This morning, South Quad — usually dotted with picnickers and Frisbee players — took on a more serious note as a diverse group of students, alumni, and even young children gathered to remember the Sept. 11 attacks. Despite the heaviness of the subject matter, however, the mood of the memorial was not one of mourning alone; a message of hope and community permeated the event from beginning to end.
The memorial opened with an ROTC Color Guard procession that marched in, flags raised, as members of the Notre Dame band played The Star-Spangled Banner. Reverend Edward Malloy, C.S.C., gave a brief talk about the university’s response to the attacks in which nearly 3,000 people, including several Notre Dame alumni, lost their lives. Malloy emphasized the role that community played in helping Notre Dame heal after the tragedy. He spoke of the Mass that occurred right after the attacks and told a touching anecdote about Notre Dame’s first post-9/11 football game, against Michigan State. Despite our historic rivalry, the marching bands of both teams united on the sidelines to play Amazing Grace together. Malloy concluded his talk with a prayer for the victims of 9/11, for our society’s first responders and for the leaders of the world.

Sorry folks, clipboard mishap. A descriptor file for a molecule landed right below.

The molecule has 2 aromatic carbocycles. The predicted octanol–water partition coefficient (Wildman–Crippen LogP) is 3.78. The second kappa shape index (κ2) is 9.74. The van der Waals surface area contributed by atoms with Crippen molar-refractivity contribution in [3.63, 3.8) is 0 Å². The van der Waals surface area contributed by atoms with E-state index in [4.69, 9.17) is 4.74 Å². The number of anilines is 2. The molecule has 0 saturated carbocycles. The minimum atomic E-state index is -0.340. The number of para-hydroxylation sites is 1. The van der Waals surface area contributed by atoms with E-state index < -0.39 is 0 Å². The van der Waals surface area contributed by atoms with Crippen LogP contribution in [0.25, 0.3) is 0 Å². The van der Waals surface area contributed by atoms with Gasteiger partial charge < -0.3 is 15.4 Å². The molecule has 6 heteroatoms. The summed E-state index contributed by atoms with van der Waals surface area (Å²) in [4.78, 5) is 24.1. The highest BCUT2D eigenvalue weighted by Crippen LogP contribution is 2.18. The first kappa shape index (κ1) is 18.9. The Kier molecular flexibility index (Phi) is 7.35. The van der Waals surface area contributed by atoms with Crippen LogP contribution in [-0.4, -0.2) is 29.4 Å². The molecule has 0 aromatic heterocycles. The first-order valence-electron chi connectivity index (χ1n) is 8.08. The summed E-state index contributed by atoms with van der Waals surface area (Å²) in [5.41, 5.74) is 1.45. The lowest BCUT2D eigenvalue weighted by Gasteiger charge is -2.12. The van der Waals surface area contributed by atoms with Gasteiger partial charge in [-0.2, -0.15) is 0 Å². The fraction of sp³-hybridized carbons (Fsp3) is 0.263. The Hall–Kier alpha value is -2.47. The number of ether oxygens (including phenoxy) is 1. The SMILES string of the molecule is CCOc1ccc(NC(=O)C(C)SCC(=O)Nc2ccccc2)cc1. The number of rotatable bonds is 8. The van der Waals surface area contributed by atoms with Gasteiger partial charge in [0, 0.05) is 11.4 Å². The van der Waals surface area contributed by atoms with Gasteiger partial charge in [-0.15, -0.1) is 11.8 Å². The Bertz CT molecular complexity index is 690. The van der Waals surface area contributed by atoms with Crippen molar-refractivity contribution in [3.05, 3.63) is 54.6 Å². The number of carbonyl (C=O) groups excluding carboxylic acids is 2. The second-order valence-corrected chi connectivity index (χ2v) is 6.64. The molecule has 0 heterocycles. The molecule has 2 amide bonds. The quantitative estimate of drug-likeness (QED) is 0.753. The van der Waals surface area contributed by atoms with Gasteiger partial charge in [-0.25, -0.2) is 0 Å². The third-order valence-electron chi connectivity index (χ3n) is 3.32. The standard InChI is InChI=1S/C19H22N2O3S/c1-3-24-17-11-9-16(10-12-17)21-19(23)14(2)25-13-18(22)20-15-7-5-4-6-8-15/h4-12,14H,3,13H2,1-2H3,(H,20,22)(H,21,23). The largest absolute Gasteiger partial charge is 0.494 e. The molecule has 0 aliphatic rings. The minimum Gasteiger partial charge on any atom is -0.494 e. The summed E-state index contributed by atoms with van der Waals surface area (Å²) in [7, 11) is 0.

According to Kimmy Sullivan, the Student Government’s Director of Constituent Services, a similar memorial service, complete with a Color Guard, was held last year. Sullivan said that this year, however, she had wanted to “do something hopefully a little bit bigger” for the attacks’ fifteenth anniversary, so she was glad that Rev. Malloy had been available to share the story of his experiences.
The memorial concluded with a silent walk to the Grotto punctuated only by birdsong. Once arrived, the attendees lit candles, prayed, mourned and reflected. After a few minutes, members of Student Government locked arms and began to sing the Alma Mater. The rest of the group joined in shortly, creating a moment characterized at once by loss and by unity. Sullivan said that Director of Campus Ministry MaKenna Siebenaler had orchestrated the unexpected, seemingly impromptu singing of the Alma Mater with the help of other Student Government members. “That was definitely my favorite part of the event,” she said of the song, which encapsulated the community spirit so heavily referenced in Rev. Malloy’s talk.
After the song’s conclusion, the attendees lingered for a few more minutes and then dispersed to the sound of church bells, leaving the Grotto aglow with dozens of tiny flames.